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I suggested PHP or failing that ASP but he seems set on Python.
I know virtually nothing about Python. Is this something he should learn or is it a dead-end road?
I think it would be well worth learning Python, Ruby, or both, to anyone who is plotting a long-term future in web development.
Of the languages mentioned, the most popular - PHP - is the dead-end language, IMO. It's today's Basic. We *needed* a language to bring back spaghetti-code!
My preference of the two is Ruby. Looked at Python, and don't like all those underscores. ;) In all fairness, haven't scratched the surface of Python, beyond a few hacks to some Karamba widgets.
Both are certainly niches for now, but one of them is likely to ultimately become the most-used language for web development.
Both are so much more rational than the languages that have come before them.
Of all of these, my favorite so far has to have been Perl (with Snobol a strong second - but only within the domain it was intended for - text processing - and for it's timeframe), but my new favorite is Ruby.
In other words: Highly recommended if you don't care what "everybody else" uses, but simply want to get your work done in the most efficient way. I don't use anything else if I can avoid it.
The nice thing about both Python and Ruby is that they were born without a lot of bad habits.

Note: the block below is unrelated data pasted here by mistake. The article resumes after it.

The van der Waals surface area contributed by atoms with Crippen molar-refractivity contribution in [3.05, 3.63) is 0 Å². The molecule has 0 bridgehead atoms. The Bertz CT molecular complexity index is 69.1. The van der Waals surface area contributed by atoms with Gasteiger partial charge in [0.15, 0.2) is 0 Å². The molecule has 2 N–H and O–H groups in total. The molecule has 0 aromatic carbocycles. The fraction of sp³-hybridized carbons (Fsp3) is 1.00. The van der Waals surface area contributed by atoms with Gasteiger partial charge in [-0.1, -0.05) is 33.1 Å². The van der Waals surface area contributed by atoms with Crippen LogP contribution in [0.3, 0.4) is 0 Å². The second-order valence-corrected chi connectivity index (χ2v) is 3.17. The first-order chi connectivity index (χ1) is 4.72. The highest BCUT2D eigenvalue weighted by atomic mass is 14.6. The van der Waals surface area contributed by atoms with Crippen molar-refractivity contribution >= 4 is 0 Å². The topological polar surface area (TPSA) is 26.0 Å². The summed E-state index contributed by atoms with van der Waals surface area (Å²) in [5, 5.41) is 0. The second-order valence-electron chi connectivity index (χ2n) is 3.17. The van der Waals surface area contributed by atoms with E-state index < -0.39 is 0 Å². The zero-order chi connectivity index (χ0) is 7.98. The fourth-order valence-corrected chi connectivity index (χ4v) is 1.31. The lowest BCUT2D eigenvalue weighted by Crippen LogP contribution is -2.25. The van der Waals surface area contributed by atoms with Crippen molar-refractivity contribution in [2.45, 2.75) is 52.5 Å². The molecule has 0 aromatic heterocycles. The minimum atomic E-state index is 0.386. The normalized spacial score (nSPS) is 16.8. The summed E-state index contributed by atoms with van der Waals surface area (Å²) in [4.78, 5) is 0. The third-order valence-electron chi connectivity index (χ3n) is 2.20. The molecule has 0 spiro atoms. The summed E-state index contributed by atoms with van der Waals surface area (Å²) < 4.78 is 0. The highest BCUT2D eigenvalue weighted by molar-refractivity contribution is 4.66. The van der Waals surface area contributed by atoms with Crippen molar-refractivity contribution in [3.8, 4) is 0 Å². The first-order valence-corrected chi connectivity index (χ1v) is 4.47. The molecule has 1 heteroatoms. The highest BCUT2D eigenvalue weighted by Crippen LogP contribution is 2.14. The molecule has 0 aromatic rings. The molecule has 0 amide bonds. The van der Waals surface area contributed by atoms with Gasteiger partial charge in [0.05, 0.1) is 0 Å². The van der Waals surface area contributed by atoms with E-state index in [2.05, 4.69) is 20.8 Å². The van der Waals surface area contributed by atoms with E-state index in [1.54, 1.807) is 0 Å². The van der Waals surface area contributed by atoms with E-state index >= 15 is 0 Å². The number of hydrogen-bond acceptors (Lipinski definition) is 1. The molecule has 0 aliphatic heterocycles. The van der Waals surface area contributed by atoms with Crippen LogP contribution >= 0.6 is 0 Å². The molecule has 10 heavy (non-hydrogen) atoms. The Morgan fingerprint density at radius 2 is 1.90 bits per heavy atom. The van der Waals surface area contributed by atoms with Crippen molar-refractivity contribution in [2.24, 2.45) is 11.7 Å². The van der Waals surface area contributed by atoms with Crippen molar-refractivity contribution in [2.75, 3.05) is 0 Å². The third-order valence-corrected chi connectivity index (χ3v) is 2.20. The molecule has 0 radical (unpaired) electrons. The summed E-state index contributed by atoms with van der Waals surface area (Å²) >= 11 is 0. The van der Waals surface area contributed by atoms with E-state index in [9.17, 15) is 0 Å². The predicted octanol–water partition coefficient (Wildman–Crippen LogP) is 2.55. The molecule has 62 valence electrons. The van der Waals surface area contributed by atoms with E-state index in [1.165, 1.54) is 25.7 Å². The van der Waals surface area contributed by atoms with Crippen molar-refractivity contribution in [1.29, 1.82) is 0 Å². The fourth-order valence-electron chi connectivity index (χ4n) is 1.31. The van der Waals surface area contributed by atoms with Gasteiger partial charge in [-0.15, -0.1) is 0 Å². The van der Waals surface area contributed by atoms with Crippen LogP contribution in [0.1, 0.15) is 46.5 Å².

The PHP case is a shame - as a modern language, it didn't have to turn out the way it has. It's had to evolve away from the bad habits of it's youth.
While this is understandable, given PHP's and Ruby's relative history's (I'm not familiar with Python's) and PHP's viral growth, it doesn't excuse it.
PHP started as a hack to templatize one person's web site. Ruby started with a desire to create an ideal, all-purpose programming language. PHP took off quickly before it was ready for prime time. Ruby had the luxury of baking in obscurity for a while while it matured. Most really bad Ruby code is probably written in Japanese, and we are unlikely to encounter it.
Actually, I think Perl6 is becoming more like Ruby and Python
Yes, that is true.
What I meant, though, is that Perl 6 will suffer from legacy code and legacy coding practices from it's dark past.
PHP5 suffers from coding practices left-over from earlier versions. PHP5 isn't all bad - but most PHP code today was written for PHP4.
Better to use a newer language that doesn't have a dark past.
OTOH, Perl has a huge installed base (though not as big as PHP), huge number of good-quality packages, and with Perl6 will be on it's second byte-code interpreter. They're still working on the first one for Ruby.